I have some exciting updates! I completed What Lies Within, edited it, edited it, edited it (mowed, mulched, and raked), and then ran it through some beta-readers. It's ready 🙂 Last month I signed with an agent who I had been talking with for a while. It's a fantastic agency based in the U.K. and …
New Agent Looking to Build List
New Agent (Sarah Nagal, Writers House) is building a client list and is actively accepting submissions.
Sarah Nagel joined Writers House in 2011 to work with Senior Vice President, Merrilee Heifetz and is now actively building her own client list. She is interested in psychological thrillers (those that mess with your head rather than high speed cross-country chases), horror, mystery, suspense and literary fiction. Sarah is especially interested in strong character-driven fiction and stories that explore the dynamics of a dysfunctional family unit / relationships.
She also represents realistic Young Adult and Middle Grade with a hint of magical realism. On the nonfiction side, Sarah is interested in medical ethics, true crime, humor books and memoir with a distinctive narrative voice with a universal resonance. Sarah is not looking for straight sci-fi, high fantasy, romance or picture books.
Prior to joining Writers House, Sarah was a media lawyer in London and graduated with two separate degrees in English Language and Literature, and Law. You can follow…
View original post 107 more words
How to Write a Query Letter that Makes Agents and Editors Swoon
Excellent post Michael, thank you for sharing. I’m going to try and spread it a little further.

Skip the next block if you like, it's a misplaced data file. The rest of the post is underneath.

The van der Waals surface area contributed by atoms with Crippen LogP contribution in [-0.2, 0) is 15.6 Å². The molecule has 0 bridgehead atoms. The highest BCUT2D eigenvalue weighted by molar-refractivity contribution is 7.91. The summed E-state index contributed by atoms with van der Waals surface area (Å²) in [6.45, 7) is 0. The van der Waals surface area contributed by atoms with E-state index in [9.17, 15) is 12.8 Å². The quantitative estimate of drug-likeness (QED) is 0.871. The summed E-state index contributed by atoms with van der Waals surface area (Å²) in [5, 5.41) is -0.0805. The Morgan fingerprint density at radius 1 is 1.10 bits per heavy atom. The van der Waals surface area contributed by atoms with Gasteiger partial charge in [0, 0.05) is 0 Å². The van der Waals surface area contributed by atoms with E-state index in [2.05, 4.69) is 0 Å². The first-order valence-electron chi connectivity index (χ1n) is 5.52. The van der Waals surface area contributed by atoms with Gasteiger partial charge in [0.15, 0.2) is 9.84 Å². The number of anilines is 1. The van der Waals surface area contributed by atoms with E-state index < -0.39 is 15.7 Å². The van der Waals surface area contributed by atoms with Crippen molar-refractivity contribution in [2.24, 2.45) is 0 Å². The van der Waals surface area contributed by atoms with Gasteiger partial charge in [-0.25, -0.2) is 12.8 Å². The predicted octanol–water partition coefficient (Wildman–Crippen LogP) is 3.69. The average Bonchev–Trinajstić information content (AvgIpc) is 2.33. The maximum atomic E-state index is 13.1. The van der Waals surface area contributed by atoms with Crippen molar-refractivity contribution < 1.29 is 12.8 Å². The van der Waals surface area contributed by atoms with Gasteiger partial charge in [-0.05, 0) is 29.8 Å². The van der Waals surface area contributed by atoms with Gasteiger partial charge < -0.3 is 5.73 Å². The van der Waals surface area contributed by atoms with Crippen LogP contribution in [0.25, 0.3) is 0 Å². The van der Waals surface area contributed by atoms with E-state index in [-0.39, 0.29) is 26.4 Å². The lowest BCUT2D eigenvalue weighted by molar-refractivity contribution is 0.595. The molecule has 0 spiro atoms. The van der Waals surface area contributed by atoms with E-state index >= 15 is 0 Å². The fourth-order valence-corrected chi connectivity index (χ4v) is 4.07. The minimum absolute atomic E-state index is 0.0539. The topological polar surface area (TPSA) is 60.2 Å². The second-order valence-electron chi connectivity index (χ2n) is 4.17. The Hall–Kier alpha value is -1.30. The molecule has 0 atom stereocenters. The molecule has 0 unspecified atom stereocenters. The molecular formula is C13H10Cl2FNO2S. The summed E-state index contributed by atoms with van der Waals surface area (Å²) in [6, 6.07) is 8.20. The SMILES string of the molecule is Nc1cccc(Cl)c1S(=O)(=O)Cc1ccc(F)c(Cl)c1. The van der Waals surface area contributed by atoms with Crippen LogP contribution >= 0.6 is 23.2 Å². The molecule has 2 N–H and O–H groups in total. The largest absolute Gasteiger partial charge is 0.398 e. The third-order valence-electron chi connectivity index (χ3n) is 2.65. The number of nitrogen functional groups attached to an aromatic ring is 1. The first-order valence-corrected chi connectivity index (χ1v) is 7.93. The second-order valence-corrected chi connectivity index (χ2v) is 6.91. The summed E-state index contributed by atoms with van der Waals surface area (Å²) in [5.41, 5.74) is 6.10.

All the best!
This is a response to my earlier post called Why Your Query Letter is Making Agents and Editors Cringe. I’m so meta, right?
Writing a query letter is an art, they say. What they really mean is that it’s really gosh-darn hard. It seems that everyone and their sister thinks they can write a query letter, but out in the real world, it fails. Miserably.
That’s what happened to me. I thought writing a query letter was easy. I composed one in a couple hours and unleashed it onto the world. Little did I know, it was crap and yielded no return. It wasn’t until I joined the Absolute Write and participated in their forum that I was able to learn how to write a query letter properly.
Now, I shall bestow my knowledge upon you.
Step One: Write a Manuscript
A given, right? Wrong. I am a big advocate that writers complete…
View original post 933 more words
8 Tips From Literary Agents
8 Tips From Literary Agents About How to Get Published by Monica M. Clark Last week I participated in Writer’s Digest’s One-on-One Agent Bootcamp. The course included a presentation on the materials you need to submit to a publisher (i.e. query letters, book proposals and synopses), six hours of agent access via a discussion board, and a critique …